Here we present an agar embedding method to generate bacteria-free cell lines of protonemal-stage moss tissue. This method takes advantage of the fact that many mosses regenerate from damaged haploid, gametophyte tissue and are capable of growth in antibiotic-containing agar suspension (e.g., see protoplast regeneration method described by Cove et al. [2009b]). To test this method, we first evaluated the minimum concentration needed for three antibiotics commonly used in plant tissue culture—cefotaxime (Gold Biotechnology, St. Louis, Missouri, USA), chloramphenicol (Gold Biotechnology), and vancomycin (Acros Organics, Geel, Belgium)—on eliminating the growth of four bacteria strains that we isolated from moss cultures in the laboratory. We also evaluated the effects of the antibiotics on moss growth. We next inoculated sterile moss tissue with our experimental bacteria and embedded blended, experimentally contaminated moss in low-concentration, antibiotic-containing agar. Lastly, we evaluated the efficacy of the embedding method and compared it to the currently existing protocol of sterilizing in sodium hypochlorite. Overall, we found the agar embedding method with vancomycin to significantly reduce the presence of bacterial contaminants from gametophyte tissue compared to currently existing protocols.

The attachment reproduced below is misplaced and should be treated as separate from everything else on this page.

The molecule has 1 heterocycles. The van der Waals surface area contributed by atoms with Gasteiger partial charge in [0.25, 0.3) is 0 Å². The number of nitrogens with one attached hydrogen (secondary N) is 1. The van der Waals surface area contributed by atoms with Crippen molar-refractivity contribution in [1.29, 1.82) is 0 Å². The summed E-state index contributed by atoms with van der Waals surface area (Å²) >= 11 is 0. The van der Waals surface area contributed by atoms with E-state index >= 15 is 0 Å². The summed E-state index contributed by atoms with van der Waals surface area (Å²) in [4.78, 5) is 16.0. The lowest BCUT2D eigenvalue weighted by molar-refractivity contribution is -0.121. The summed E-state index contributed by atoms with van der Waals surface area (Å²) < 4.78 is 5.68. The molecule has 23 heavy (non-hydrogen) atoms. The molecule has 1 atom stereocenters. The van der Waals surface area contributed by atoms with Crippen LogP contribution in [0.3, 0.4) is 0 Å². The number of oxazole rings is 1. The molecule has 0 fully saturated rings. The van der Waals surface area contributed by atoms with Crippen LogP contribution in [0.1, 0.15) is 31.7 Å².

Bacteria isolation and identification—Four phenotypically distinct bacterial specimens were isolated from existing contaminated moss cultures. The bacteria were streaked to isolate single colonies on solid Luria-Bertani (LB) medium and incubated at 37°C overnight. To identify the bacteria, we amplified the 16S ribosomal subunit using the forward primer 27F-16S (5′-AGAGTTTGATCMTGGCTCAG-3′) and the reverse primer 1525R-16S (5′-AAGGAGGTGWTCCARCC-3′) in 16-µL PCR reactions using GoTaq Green Master Mix 2× (Promega Corporation, Madison, Wisconsin, USA) with the following PCR conditions: 94°C for 2 min, 35 cycles of 94°C for 30 s, 50°C for 30 s, 72°C for 1.5 min, with a final extension of 72°C for 10 min. Sequencing was performed at the Interdisciplinary Center for Biotechnology Research at the University of Florida. Sequences were manually edited using UGENE (Okonechnikov et al., 2012). Comparisons to known sequences on GenBank (Benson et al., 2005) were made using BLAST (Altschul et al., 1990) and identification was based on maximum similarity. These included Paenibacillus taichungensis (PT), Paenibacillus humicus (PH), Bacillus aryabhattai or megaterium (BAM), and one unidentified bacterium (UNK) (Appendix 1). Based on the accession descriptions, we cannot definitively establish ecologically important attributes of any of these bacteria. However, given that the moss cultures from which these bacteria were isolated were at one point axenic, we do not believe that the collection site of the moss isolate and bacterial contaminant are the same.